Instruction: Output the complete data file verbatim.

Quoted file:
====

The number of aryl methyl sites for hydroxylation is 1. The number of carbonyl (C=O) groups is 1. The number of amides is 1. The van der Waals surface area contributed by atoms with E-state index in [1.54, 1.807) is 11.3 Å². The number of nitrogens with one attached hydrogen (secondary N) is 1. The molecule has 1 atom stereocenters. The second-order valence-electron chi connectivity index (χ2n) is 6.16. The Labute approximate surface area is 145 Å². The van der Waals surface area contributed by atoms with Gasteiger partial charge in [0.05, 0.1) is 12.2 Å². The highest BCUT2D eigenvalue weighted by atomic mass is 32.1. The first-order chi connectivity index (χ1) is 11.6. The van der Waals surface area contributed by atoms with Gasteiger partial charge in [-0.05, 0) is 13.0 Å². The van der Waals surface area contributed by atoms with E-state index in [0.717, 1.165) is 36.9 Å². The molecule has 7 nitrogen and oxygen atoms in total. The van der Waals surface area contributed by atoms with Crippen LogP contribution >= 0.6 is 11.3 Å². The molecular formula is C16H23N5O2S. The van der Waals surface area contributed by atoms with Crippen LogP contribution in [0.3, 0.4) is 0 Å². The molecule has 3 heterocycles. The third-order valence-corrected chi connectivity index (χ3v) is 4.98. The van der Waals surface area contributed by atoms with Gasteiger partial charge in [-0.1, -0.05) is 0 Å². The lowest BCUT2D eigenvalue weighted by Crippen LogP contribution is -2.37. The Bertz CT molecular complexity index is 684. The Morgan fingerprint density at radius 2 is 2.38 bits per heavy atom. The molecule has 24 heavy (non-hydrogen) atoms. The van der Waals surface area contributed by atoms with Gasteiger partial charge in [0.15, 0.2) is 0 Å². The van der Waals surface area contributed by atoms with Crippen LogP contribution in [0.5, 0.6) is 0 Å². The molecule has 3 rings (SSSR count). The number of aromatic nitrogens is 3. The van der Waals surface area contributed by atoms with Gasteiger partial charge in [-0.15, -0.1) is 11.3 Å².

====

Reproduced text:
The number of aryl methyl sites for hydroxylation is 1. The number of carbonyl (C=O) groups is 1. The number of amides is 1. The van der Waals surface area contributed by atoms with E-state index in [1.54, 1.807) is 11.3 Å². The number of nitrogens with one attached hydrogen (secondary N) is 1. The molecule has 1 atom stereocenters. The second-order valence-electron chi connectivity index (χ2n) is 6.16. The Labute approximate surface area is 145 Å². The van der Waals surface area contributed by atoms with Gasteiger partial charge in [0.05, 0.1) is 12.2 Å². The highest BCUT2D eigenvalue weighted by atomic mass is 32.1. The first-order chi connectivity index (χ1) is 11.6. The van der Waals surface area contributed by atoms with Gasteiger partial charge in [-0.05, 0) is 13.0 Å². The van der Waals surface area contributed by atoms with E-state index in [0.717, 1.165) is 36.9 Å². The molecule has 7 nitrogen and oxygen atoms in total. The van der Waals surface area contributed by atoms with Crippen LogP contribution >= 0.6 is 11.3 Å². The molecular formula is C16H23N5O2S. The van der Waals surface area contributed by atoms with Crippen LogP contribution in [0.3, 0.4) is 0 Å². The molecule has 3 heterocycles. The third-order valence-corrected chi connectivity index (χ3v) is 4.98. The van der Waals surface area contributed by atoms with Gasteiger partial charge in [-0.1, -0.05) is 0 Å². The lowest BCUT2D eigenvalue weighted by Crippen LogP contribution is -2.37. The Bertz CT molecular complexity index is 684. The Morgan fingerprint density at radius 2 is 2.38 bits per heavy atom. The molecule has 24 heavy (non-hydrogen) atoms. The van der Waals surface area contributed by atoms with Gasteiger partial charge in [0.15, 0.2) is 0 Å². The van der Waals surface area contributed by atoms with Crippen LogP contribution in [0.5, 0.6) is 0 Å². The molecule has 3 rings (SSSR count). The number of aromatic nitrogens is 3. The van der Waals surface area contributed by atoms with Gasteiger partial charge in [-0.15, -0.1) is 11.3 Å².